Senator Markey and Reps. Castor, Trahan urge FTC to use authority to get tech companies to adhere to new platform guidelines

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In response to the new UK Child and Youth Privacy Act, popular apps and websites recently announced significant changes to their official guidelines for young users.

Washington (Oct. 8, 2021) – As major tech companies announced policy changes to protect young internet users in response to a new UK children’s privacy law, Senator Edward J. Markey (D-Mass.) And MPs Kathy Castor ( FL -14) and Lori Trahan (MA-03) wrote to the Federal Trade Commission today calling on the agency to use their full authority – including its authority under Section 5 of the FTC Act – to ensure these companies are their comply with new guidelines. The Age Appropriate Design Code (AADC) went into effect in the UK this September and requires online services for children and adolescents to meet 15 key children’s privacy standards, many of which included the 1998 Senator Markey Act to Update Act, the Children’s Online. are similar to the Privacy and Protection Act (COPPA) in the United States.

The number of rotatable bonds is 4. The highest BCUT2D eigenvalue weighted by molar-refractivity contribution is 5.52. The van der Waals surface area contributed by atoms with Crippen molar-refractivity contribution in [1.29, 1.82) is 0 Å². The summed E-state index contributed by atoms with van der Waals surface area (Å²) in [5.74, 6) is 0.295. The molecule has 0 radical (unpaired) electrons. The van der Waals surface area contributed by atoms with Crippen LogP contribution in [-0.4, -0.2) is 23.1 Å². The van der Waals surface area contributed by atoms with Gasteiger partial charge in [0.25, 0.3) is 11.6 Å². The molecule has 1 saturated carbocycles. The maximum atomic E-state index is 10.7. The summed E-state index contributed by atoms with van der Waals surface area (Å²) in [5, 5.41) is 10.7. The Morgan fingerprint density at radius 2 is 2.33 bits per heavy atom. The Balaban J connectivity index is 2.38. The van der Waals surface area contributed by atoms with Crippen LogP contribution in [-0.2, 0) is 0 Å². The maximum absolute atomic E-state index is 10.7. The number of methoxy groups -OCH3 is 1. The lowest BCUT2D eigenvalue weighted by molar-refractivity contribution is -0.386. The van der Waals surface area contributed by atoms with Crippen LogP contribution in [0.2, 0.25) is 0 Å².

“The need to protect young people online from privacy threats is more pressing than ever. Since 2015, American children have been spending nearly five hours a day looking at their screens, and daily screen time of children and teenagers has increased by 50 percent or more during the coronavirus pandemic. wrote the legislature in their letter. “We therefore recommend that you use all the tools at your disposal to vigilantly review the data practices of companies and to ensure that they are complying with their public obligations.”

You can find a copy of the letter HERE.

In response to the AADC, Instagram publicly announced that it was “transferring young people to personal accounts, making it more difficult for potentially suspicious accounts to find young people. [and] Restricting the opportunities for advertisers to reach young people with ads. ”Google and its subsidiary YouTube announced that they will“ customize product experiences for children and teenagers ”by changing the default video uploading for teenagers between the ages of 13-17 change to “private”. Turn off location history (with no option to turn it back on) for users under the age of 18; and “block”[ing] Ad targeting based on age, gender, or interests of those under the age of 18, among others. Last year – similarly before the AADC was passed – TikTok stated that messaging was turned off and parental controls increased for the accounts of anyone under the age of 16.

The legislature states “These policy changes are not a substitute for Congressional action on children’s privacy, but they are important steps in making the Internet safer for young users.”


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